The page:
How Much Are Those Tampons?: My Research Experience in the Period Aisle
During my first year as a Mailman MPH student, I met Dr. Marni Sommer, a leading researcher in menstrual health and Mailman professor. I soon became intrigued by her work and decided to take her class on the Global Menstrual Movement. I learned that across the U.S. and globally, there is a growing movement for menstrual equity, which calls for laws and policies that ensure menstrual products are safe, available, and affordable for all. Menstrual health and hygiene moves beyond just accessible products to include the holistic needs of people who menstruate, such as safe and easy access to information, facilities, and supplies.
For one of the class assignments, my friend and I did audit fieldwork of public toilets to better understand restroom access and the availability (or not!) of free menstrual products. Unsurprisingly, toilet access was limited as we searched through parks, bodegas, pharmacies, grocery stores, and coffee shops. Moreover, menstrual products were absent from all the restrooms we checked. Addressing this deficiency would improve menstrual equity, specifically for low income-individuals, people experiencing homelessness, or anyone who gets their period when not expecting it. This assignment got me thinking: Since menstrual products are not publicly available, how much must individuals pay for them, and do prices vary by location?
Following my curiosity about research in the menstrual world, I applied and was offered a summer practicum fellowship with Dr. Sommer’s team, the GATE (Gender, Adolescent Transitions, and Environment), as the Sid Lerner Women’s and Adolescent Health Fellow. Through my fellowship, I hit the streets once again to continue investigating menstrual product access and accessibility. Expanding upon the previous work of the GATE team, I began testing and refining their data collection tool, which provides structure to collect data on types of available products (e.g., pads, tampons, menstrual cups), brands, prices, and the location of menstrual products within the store itself.
Before entering the field, I converted the menstrual product audit tool into a digital survey to pull up on my phone—less conspicuous than pulling out a clipboard and pen in the period aisle! After planning our route, GATE team member and Mailman graduate, Susi Martinez, MPH ’21, and I visited pharmacies and bodegas in Washington Heights to test our initial iteration of the tool. This first expedition left us scratching our heads after encountering real-world scenarios that we hadn’t foreseen. Inside pharmacies, it was a little overwhelming to make sense of varying package sizes, absorbency levels, brands, and even sub-brands. How could we compare the price of menstrual products if each store had a different assortment of options?
Our solution was to narrow our scope to three pharmacy chains and three brands per menstrual product that were—in theory—available at each store. I focused on three neighborhoods: Washington Heights (where Mailman is located), the Upper West Side, and Astoria. Given the nationwide tampon shortage, some stores were better stocked than others. While every store had some gaps on their shelves, the shortage was least noticeable in the Upper West Side and most drastic in Washington Heights.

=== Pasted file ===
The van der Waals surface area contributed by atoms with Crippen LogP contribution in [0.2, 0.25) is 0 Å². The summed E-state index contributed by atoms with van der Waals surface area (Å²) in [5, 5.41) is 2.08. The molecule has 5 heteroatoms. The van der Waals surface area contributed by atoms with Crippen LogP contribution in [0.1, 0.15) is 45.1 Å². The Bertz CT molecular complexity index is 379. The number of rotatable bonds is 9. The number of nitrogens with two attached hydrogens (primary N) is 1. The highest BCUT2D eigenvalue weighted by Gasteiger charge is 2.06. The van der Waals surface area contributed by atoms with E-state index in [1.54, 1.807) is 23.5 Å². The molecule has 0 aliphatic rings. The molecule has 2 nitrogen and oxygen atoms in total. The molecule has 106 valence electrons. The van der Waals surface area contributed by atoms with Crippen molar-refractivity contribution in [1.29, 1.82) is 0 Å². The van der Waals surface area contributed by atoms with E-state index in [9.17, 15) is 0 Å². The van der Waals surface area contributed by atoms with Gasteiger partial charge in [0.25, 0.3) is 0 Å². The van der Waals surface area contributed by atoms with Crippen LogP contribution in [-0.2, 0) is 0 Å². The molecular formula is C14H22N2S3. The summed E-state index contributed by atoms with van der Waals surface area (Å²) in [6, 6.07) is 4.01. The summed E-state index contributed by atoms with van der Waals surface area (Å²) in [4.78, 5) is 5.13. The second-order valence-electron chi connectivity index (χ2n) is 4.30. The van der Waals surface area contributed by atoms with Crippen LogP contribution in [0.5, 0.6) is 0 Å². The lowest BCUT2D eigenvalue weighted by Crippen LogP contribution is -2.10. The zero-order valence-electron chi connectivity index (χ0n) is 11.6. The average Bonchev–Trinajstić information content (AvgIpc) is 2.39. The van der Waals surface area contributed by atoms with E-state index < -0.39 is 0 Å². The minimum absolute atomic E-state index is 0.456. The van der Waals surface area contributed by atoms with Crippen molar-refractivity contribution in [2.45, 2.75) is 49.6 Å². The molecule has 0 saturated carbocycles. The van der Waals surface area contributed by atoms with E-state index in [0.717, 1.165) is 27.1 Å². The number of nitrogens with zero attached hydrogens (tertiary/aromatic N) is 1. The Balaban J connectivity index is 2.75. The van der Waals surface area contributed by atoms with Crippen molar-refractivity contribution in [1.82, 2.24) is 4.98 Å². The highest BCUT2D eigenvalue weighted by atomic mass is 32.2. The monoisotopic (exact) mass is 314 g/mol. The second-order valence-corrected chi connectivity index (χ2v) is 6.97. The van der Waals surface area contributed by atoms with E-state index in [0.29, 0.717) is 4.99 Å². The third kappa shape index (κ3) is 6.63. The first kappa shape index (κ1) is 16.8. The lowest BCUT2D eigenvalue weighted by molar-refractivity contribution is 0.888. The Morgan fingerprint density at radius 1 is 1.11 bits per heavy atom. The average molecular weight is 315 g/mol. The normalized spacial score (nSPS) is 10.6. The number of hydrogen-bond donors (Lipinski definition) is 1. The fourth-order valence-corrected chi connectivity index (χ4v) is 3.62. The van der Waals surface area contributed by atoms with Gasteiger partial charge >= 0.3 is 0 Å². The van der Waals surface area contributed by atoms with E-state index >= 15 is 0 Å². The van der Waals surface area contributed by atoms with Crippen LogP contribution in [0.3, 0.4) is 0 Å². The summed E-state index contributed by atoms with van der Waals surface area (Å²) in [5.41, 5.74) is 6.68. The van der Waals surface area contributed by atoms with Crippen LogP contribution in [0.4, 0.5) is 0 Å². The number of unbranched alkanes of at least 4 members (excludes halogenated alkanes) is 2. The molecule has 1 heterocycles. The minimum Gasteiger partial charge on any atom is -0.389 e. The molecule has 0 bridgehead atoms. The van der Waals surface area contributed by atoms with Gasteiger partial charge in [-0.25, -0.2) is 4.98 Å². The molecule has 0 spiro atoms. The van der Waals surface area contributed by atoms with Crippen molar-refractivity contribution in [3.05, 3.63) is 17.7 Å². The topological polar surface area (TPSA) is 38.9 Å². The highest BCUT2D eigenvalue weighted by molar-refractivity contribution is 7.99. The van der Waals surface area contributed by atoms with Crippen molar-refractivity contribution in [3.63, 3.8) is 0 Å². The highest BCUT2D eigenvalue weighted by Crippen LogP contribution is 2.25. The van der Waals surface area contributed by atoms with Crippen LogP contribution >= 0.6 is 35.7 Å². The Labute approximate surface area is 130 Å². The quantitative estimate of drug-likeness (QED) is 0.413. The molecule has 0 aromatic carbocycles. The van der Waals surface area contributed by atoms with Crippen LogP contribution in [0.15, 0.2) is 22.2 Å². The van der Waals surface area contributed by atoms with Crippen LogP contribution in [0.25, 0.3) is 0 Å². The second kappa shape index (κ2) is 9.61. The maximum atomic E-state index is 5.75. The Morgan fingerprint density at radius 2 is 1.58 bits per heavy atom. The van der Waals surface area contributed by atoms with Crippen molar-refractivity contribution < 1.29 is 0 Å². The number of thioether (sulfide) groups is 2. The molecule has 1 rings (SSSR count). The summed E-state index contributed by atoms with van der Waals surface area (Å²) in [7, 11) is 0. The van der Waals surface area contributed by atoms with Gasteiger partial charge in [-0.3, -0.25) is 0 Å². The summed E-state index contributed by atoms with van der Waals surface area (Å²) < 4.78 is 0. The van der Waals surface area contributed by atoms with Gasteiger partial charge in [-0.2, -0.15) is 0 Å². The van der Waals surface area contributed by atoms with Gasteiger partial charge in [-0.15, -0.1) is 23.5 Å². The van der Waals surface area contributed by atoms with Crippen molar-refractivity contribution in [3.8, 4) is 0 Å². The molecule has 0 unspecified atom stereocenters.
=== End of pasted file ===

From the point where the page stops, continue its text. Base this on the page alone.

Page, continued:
Back in the bodegas of Washington Heights, my team member and I talked to several workers to try to understand why pads and tampons were always placed on the highest shelves. Initially, we thought this placement might act as a physical barrier to access, and further met with the social barrier of having to interact with predominately male staff. The cashiers told us that products are placed higher if a) they are expensive, to minimize theft, or b) they are lightweight, to minimize injury if they fall on someone. Through an informal conversation with my friend, she told me that she only buys pads from her local bodega in Astoria, where menstrual products are placed on an accessible, low shelf. This could imply that demand for the products also plays into their placement.
In Astoria and Washington Heights, I visited several dollar stores. These stores appeared fully stocked, did not have any expired products, and even offered smaller packages of leading brands. In one, I was met with a stark reminder of the urgency of menstrual equity. I found that someone had ripped a hole in a package of generic pads and taken a few loose products (see photo). This evidence highlights the necessity of available and affordable, if not free, menstrual products, specifically in low-resource settings.
Menstrual equity extends far beyond an individual deciding between product and price point. Access to menstrual products sometimes means navigating social taboos, limitations in the built environment, supply chain shortages, and inflation. As economic conditions continue to exacerbate period poverty through the tampon shortage, my hope is that we recognize the essential nature of menstrual products and prioritize affordable and reliable access for all.
Micaela Camozzi is a second-year MPH candidate in the Department of Sociomedical Sciences, earning a Certificate in Health Policy and Practice. She was the 2022 Sid Lerner Women and Adolescent Health Fellow at Gender, Adolescent Transitions, and Environment (GATE).